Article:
The perception and value of the new local language variety: the case of the Samogitians of periphery
Monika Triaušytė
Vilnius University, Lithuania
Published 2020-12-28


the Samogitian of periphery
the intermediate variety
the conscious attitudes
the semi Samogitian dialect

How to Cite

Triaušytė M. (2020) “The perception and value of the new local language variety: the case of the Samogitians of periphery”, Lietuvių kalba, (15), pp. 1-15. doi: 10.15388/LK.2020.22436.


Dialects change, transform, and new ones – transitional, intermediate varieties between dialect(s) and standard language – emerge due to various extralinguistic factors (see Lenz 2010, 296). The research shows that the variety of the periphery of Samogitia, Akmenė region has also changed (Murinienė 2018).
The aim of this study is to reveal the gymnasium students’ competence to identify local intermediate variety by assessing it from the perspective of three language varieties – dialect, semi-dialect (intermediate variety) and standard language, and also its value. The data was obtained from a questionnaire, based on the methodological principles of sociolinguistics and perceptual dialectology, to reveal attitudes of young residents of Akmenė region.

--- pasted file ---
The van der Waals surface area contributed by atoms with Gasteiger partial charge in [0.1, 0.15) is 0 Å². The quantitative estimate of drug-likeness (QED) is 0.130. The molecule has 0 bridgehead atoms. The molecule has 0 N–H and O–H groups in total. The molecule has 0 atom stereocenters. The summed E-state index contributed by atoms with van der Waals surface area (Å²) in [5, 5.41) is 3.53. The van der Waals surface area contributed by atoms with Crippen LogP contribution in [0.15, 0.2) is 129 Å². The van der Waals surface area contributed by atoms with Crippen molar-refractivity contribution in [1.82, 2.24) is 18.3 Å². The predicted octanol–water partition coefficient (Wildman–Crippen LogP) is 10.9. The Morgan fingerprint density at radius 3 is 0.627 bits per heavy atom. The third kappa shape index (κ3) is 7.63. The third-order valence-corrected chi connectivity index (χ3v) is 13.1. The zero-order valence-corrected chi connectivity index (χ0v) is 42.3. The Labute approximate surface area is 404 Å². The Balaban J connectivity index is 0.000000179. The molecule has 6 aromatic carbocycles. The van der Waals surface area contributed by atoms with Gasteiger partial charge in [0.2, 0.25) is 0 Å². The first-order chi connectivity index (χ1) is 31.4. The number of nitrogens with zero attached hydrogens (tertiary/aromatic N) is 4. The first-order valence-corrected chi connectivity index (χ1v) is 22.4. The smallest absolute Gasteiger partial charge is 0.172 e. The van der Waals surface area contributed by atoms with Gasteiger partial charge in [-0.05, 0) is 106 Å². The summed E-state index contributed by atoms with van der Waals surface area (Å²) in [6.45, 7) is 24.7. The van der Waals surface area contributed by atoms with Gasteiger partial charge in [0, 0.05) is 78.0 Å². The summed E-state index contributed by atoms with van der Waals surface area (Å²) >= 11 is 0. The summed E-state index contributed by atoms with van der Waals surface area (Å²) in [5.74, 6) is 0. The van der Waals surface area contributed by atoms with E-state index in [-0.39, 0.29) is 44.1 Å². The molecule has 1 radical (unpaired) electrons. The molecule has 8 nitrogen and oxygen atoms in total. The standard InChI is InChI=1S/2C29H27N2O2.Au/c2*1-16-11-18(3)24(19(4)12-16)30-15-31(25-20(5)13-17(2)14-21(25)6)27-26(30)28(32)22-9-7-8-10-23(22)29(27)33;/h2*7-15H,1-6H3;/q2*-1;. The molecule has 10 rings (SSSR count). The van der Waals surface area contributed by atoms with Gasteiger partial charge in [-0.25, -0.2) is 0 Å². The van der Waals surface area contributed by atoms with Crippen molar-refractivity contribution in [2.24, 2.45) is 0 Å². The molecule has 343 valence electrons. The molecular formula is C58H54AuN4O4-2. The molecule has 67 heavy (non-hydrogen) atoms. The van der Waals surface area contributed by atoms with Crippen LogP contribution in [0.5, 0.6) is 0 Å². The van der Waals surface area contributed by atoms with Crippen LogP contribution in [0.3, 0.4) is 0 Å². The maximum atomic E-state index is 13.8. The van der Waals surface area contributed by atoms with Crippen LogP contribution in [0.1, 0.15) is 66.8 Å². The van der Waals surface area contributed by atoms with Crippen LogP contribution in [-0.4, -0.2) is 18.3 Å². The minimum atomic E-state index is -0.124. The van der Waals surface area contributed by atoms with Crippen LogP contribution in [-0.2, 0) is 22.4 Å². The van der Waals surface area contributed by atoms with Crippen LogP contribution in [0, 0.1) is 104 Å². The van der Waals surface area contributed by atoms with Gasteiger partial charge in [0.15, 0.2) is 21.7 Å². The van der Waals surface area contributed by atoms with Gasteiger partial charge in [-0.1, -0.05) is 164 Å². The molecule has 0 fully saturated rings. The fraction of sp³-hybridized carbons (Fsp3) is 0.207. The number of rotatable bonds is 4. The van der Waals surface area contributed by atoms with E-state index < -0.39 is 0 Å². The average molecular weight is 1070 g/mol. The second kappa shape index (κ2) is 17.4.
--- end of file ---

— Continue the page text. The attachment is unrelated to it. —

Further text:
The analysis shows that gymnasium students, according to their verbalised and visualised attitudes, identify the local variety as a semi-dialect and reflect a less marked dialect. Respondents call it semi-Samogitian dialect, semi-Samogitian and semi-Highland dialect/standard language. In the mental maps, the local dialect is also marked as a semi-dialect and is located between Šiauliai and Mažeikiai, which reveals the reflected peripherality of the local language variety.
According to the associations with users of semi-dialect, this variety acquires a high value compared to the (traditional) dialect. The user of the intermediate language variety is described as adaptable, flexible, and simultaneously modern, but not the person who abandons the traditions. The local language variety is important for expressing the local identity because the standard language usage is not recognised among the local dialect users as a conscious separation from the community if it is used in informal situations.

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